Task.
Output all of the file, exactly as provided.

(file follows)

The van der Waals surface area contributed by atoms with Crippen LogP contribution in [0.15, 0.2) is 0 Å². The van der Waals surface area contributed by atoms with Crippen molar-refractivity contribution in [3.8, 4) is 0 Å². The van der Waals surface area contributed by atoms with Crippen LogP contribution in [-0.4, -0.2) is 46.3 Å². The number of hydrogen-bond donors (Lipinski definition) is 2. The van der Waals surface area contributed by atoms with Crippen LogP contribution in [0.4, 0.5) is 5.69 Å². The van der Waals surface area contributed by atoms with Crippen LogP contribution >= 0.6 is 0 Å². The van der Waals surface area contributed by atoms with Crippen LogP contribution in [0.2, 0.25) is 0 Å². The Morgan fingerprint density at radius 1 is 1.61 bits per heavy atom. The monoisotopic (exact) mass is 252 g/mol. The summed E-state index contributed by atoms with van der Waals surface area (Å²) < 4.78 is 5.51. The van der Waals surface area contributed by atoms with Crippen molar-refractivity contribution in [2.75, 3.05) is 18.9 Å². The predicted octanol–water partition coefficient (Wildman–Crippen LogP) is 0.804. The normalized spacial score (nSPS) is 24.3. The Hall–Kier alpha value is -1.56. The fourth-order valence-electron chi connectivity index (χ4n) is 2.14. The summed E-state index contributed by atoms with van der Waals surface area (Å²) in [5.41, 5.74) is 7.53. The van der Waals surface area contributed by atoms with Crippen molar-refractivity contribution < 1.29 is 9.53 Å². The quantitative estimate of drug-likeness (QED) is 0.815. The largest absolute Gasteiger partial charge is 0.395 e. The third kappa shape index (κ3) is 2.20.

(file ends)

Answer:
The van der Waals surface area contributed by atoms with Crippen LogP contribution in [0.15, 0.2) is 0 Å². The van der Waals surface area contributed by atoms with Crippen molar-refractivity contribution in [3.8, 4) is 0 Å². The van der Waals surface area contributed by atoms with Crippen LogP contribution in [-0.4, -0.2) is 46.3 Å². The number of hydrogen-bond donors (Lipinski definition) is 2. The van der Waals surface area contributed by atoms with Crippen LogP contribution in [0.4, 0.5) is 5.69 Å². The van der Waals surface area contributed by atoms with Crippen LogP contribution >= 0.6 is 0 Å². The van der Waals surface area contributed by atoms with Crippen LogP contribution in [0.2, 0.25) is 0 Å². The Morgan fingerprint density at radius 1 is 1.61 bits per heavy atom. The monoisotopic (exact) mass is 252 g/mol. The summed E-state index contributed by atoms with van der Waals surface area (Å²) < 4.78 is 5.51. The van der Waals surface area contributed by atoms with Crippen molar-refractivity contribution in [2.75, 3.05) is 18.9 Å². The predicted octanol–water partition coefficient (Wildman–Crippen LogP) is 0.804. The normalized spacial score (nSPS) is 24.3. The Hall–Kier alpha value is -1.56. The fourth-order valence-electron chi connectivity index (χ4n) is 2.14. The summed E-state index contributed by atoms with van der Waals surface area (Å²) in [5.41, 5.74) is 7.53. The van der Waals surface area contributed by atoms with Crippen molar-refractivity contribution < 1.29 is 9.53 Å². The quantitative estimate of drug-likeness (QED) is 0.815. The largest absolute Gasteiger partial charge is 0.395 e. The third kappa shape index (κ3) is 2.20.